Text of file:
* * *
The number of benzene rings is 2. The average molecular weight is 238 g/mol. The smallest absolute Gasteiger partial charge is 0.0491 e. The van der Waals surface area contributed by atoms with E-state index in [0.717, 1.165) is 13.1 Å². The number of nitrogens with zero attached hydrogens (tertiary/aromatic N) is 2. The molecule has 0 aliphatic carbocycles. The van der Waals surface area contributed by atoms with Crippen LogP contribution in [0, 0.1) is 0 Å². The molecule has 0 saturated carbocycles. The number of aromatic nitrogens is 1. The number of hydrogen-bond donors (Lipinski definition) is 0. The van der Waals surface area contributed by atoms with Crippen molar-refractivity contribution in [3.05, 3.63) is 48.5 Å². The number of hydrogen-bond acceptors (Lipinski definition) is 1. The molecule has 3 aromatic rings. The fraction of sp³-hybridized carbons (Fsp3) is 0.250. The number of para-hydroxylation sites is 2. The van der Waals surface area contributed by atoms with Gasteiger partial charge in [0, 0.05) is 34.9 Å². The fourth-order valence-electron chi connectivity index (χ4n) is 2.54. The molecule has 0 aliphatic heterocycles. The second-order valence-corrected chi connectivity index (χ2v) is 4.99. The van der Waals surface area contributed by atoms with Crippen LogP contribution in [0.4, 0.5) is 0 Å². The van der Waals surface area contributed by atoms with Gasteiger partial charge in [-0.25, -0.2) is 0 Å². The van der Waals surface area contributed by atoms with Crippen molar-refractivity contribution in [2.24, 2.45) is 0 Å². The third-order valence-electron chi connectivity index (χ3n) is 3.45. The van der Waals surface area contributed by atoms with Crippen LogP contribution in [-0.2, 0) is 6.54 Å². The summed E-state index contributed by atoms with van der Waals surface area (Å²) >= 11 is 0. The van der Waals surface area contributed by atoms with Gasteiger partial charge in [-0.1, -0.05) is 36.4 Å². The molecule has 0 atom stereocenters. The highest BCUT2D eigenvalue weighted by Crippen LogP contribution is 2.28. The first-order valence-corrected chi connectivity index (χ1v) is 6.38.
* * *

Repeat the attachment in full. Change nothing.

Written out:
The number of benzene rings is 2. The average molecular weight is 238 g/mol. The smallest absolute Gasteiger partial charge is 0.0491 e. The van der Waals surface area contributed by atoms with E-state index in [0.717, 1.165) is 13.1 Å². The number of nitrogens with zero attached hydrogens (tertiary/aromatic N) is 2. The molecule has 0 aliphatic carbocycles. The van der Waals surface area contributed by atoms with Crippen LogP contribution in [0, 0.1) is 0 Å². The molecule has 0 saturated carbocycles. The number of aromatic nitrogens is 1. The number of hydrogen-bond donors (Lipinski definition) is 0. The van der Waals surface area contributed by atoms with Crippen molar-refractivity contribution in [3.05, 3.63) is 48.5 Å². The number of hydrogen-bond acceptors (Lipinski definition) is 1. The molecule has 3 aromatic rings. The fraction of sp³-hybridized carbons (Fsp3) is 0.250. The number of para-hydroxylation sites is 2. The van der Waals surface area contributed by atoms with Gasteiger partial charge in [0, 0.05) is 34.9 Å². The fourth-order valence-electron chi connectivity index (χ4n) is 2.54. The molecule has 0 aliphatic heterocycles. The second-order valence-corrected chi connectivity index (χ2v) is 4.99. The van der Waals surface area contributed by atoms with Crippen LogP contribution in [0.4, 0.5) is 0 Å². The van der Waals surface area contributed by atoms with Gasteiger partial charge in [-0.25, -0.2) is 0 Å². The van der Waals surface area contributed by atoms with Crippen molar-refractivity contribution in [2.24, 2.45) is 0 Å². The third-order valence-electron chi connectivity index (χ3n) is 3.45. The van der Waals surface area contributed by atoms with Crippen LogP contribution in [-0.2, 0) is 6.54 Å². The summed E-state index contributed by atoms with van der Waals surface area (Å²) >= 11 is 0. The van der Waals surface area contributed by atoms with Gasteiger partial charge in [-0.1, -0.05) is 36.4 Å². The molecule has 0 atom stereocenters. The highest BCUT2D eigenvalue weighted by Crippen LogP contribution is 2.28. The first-order valence-corrected chi connectivity index (χ1v) is 6.38.